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Last Updated: Thursday, 25 November, 2004, 04:22 GMT
Laser treatment 'zaps bad breath'
Image of a woman flossing
Good dental hygiene cures most
People plagued by bad breath despite regular brushing, flossing and gargling with mouth wash could benefit from laser therapy, say scientists.

In most cases bad breath comes from the build up of bacteria around the teeth and gums due to poor oral hygiene.

But in some the tonsils are to blame, the Israeli team told New Scientist.

Treating the tonsils with a laser for 15 minutes to combat bacteria lurking in the tissue can banish these bad odours, they found.


Yehuda Finkelstein and colleagues from the Meir Hospital at the Sapir Medical Centre in Kfar Saba say they successfully treated 53 patients in this way.

But critics maintain the best way to alleviate bad breath is regular brushing and flossing.

In the study, all of the patients had bad breath due to smelly tonsils rather than dental or gum problems.

What will help is good oral hygiene and staying well hydrated.
Dr Philip Stemmer, a private dentist working at the Fresh Breath Centre

The scientists found no other mouth problems, but when they squeezed and massaged the patients' tonsils there was a foul-smelling discharge, suggesting the problem was fetid tonsils.

In this condition, bacteria collect in the grooves, or crypts, of the tonsils.

All of the patients were then treated with a one 15-minute session of laser therapy to the tonsils.

The were re-examined four to six weeks later to see if the treatment had worked.

Twenty-eight of the patients were cured after the first session and the rest were cured after a further one or two sessions, according to the researchers.


The laser works by vaporising the infected tissue and seals the crypts by creating scar tissue that bacteria cannot colonise.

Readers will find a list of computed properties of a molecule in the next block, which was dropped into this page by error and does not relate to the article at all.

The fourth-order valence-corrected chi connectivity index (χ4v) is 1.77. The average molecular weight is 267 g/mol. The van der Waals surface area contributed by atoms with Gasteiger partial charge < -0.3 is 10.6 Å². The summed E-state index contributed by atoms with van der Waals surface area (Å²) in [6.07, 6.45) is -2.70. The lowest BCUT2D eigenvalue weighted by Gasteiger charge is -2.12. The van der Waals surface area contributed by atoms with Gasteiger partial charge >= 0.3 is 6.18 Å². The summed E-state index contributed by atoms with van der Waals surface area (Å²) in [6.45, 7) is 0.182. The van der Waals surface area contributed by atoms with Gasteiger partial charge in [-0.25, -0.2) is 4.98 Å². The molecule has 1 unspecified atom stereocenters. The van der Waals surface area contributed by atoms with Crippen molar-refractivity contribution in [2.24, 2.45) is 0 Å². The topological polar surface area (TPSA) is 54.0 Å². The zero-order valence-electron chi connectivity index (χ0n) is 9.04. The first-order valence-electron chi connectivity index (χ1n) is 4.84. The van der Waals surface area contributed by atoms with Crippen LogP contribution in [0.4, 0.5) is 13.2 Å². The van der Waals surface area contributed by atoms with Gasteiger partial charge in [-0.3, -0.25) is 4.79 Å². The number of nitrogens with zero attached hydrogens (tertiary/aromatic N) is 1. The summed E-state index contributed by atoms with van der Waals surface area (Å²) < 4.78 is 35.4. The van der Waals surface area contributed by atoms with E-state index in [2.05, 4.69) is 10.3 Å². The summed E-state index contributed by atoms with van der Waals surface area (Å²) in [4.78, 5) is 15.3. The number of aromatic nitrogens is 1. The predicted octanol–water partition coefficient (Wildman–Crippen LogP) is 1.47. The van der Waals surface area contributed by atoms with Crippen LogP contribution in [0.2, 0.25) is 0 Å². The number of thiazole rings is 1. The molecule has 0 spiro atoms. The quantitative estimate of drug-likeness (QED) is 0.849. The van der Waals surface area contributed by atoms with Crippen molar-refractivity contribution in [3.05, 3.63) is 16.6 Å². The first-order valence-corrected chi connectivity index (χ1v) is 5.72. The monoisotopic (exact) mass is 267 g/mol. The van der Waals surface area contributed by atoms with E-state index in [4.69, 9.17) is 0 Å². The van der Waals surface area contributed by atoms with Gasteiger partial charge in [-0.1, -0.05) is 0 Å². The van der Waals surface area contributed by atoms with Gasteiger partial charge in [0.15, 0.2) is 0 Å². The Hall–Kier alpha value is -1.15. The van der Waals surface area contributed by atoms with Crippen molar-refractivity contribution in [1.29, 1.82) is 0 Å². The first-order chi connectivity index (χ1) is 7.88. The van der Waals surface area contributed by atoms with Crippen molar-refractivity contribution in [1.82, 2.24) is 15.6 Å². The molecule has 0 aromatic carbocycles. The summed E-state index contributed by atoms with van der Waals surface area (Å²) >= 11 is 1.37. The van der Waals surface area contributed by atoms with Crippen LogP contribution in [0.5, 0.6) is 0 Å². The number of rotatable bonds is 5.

It can be carried out while the patient is awake in an office setting with the use of an anaesthetic spray to the tonsils.

Richard Price, a consumer adviser to the American Dental Association, said that the procedure could be useful as a last resort, but that tonsils only cause up to 6% of halitosis.

He told New Scientist: "Try conventional treatment first.

"Scraping the tongue and using mouthwash seems to work for most people."

Dr Jonathan Portner, a dentist in North London, said: "I'm certain there is something in it.

"I have had adolescents with this problem."

Dr Philip Stemmer, a private dentist working at the Fresh Breath Centre in the UK, said: "I do not believe it."

He said the tonsils could smell but that they would not smell enough to cause bad breath.

"Having the tonsils out is a waste of time to treat halitosis.

"The problem will still be there. There's not enough bacteria or smell coming from the crypts [of the tonsils]."

He advised people with persistent bad breath despite regular brushing, flossing and using non-alcohol mouth wash to see a dental hygienist.

"Bad breath is due to bacteria. What will help is good oral hygiene and staying well hydrated."

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